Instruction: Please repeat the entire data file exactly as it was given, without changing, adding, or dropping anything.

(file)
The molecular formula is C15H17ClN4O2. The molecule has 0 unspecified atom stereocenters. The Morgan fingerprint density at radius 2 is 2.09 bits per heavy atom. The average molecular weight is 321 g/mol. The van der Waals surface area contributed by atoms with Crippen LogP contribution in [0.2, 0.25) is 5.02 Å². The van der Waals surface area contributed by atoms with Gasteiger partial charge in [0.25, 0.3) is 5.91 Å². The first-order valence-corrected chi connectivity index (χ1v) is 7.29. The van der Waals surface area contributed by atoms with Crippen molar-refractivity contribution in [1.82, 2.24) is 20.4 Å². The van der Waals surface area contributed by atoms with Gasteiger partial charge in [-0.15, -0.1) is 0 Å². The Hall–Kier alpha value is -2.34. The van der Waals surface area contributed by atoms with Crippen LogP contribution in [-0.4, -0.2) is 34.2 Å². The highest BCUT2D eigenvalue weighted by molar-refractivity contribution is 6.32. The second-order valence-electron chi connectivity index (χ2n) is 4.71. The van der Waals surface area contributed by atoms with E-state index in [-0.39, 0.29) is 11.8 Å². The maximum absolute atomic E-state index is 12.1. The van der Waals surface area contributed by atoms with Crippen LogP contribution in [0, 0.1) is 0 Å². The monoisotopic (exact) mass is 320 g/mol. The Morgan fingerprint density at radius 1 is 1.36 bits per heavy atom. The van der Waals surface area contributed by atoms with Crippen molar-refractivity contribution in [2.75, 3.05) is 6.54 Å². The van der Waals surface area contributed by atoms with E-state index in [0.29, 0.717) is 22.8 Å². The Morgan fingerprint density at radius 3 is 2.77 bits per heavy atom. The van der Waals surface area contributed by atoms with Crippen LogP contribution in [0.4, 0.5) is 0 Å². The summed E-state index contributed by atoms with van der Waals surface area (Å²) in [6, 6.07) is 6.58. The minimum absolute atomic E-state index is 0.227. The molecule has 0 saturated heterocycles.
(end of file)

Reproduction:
The molecular formula is C15H17ClN4O2. The molecule has 0 unspecified atom stereocenters. The Morgan fingerprint density at radius 2 is 2.09 bits per heavy atom. The average molecular weight is 321 g/mol. The van der Waals surface area contributed by atoms with Crippen LogP contribution in [0.2, 0.25) is 5.02 Å². The van der Waals surface area contributed by atoms with Gasteiger partial charge in [0.25, 0.3) is 5.91 Å². The first-order valence-corrected chi connectivity index (χ1v) is 7.29. The van der Waals surface area contributed by atoms with Crippen molar-refractivity contribution in [1.82, 2.24) is 20.4 Å². The van der Waals surface area contributed by atoms with Gasteiger partial charge in [-0.15, -0.1) is 0 Å². The Hall–Kier alpha value is -2.34. The van der Waals surface area contributed by atoms with Crippen LogP contribution in [-0.4, -0.2) is 34.2 Å². The highest BCUT2D eigenvalue weighted by molar-refractivity contribution is 6.32. The second-order valence-electron chi connectivity index (χ2n) is 4.71. The van der Waals surface area contributed by atoms with E-state index in [-0.39, 0.29) is 11.8 Å². The maximum absolute atomic E-state index is 12.1. The van der Waals surface area contributed by atoms with Crippen LogP contribution in [0, 0.1) is 0 Å². The monoisotopic (exact) mass is 320 g/mol. The Morgan fingerprint density at radius 1 is 1.36 bits per heavy atom. The van der Waals surface area contributed by atoms with Crippen molar-refractivity contribution in [2.75, 3.05) is 6.54 Å². The van der Waals surface area contributed by atoms with E-state index in [0.29, 0.717) is 22.8 Å². The Morgan fingerprint density at radius 3 is 2.77 bits per heavy atom. The van der Waals surface area contributed by atoms with Crippen LogP contribution in [0.4, 0.5) is 0 Å². The summed E-state index contributed by atoms with van der Waals surface area (Å²) in [6, 6.07) is 6.58. The minimum absolute atomic E-state index is 0.227. The molecule has 0 saturated heterocycles.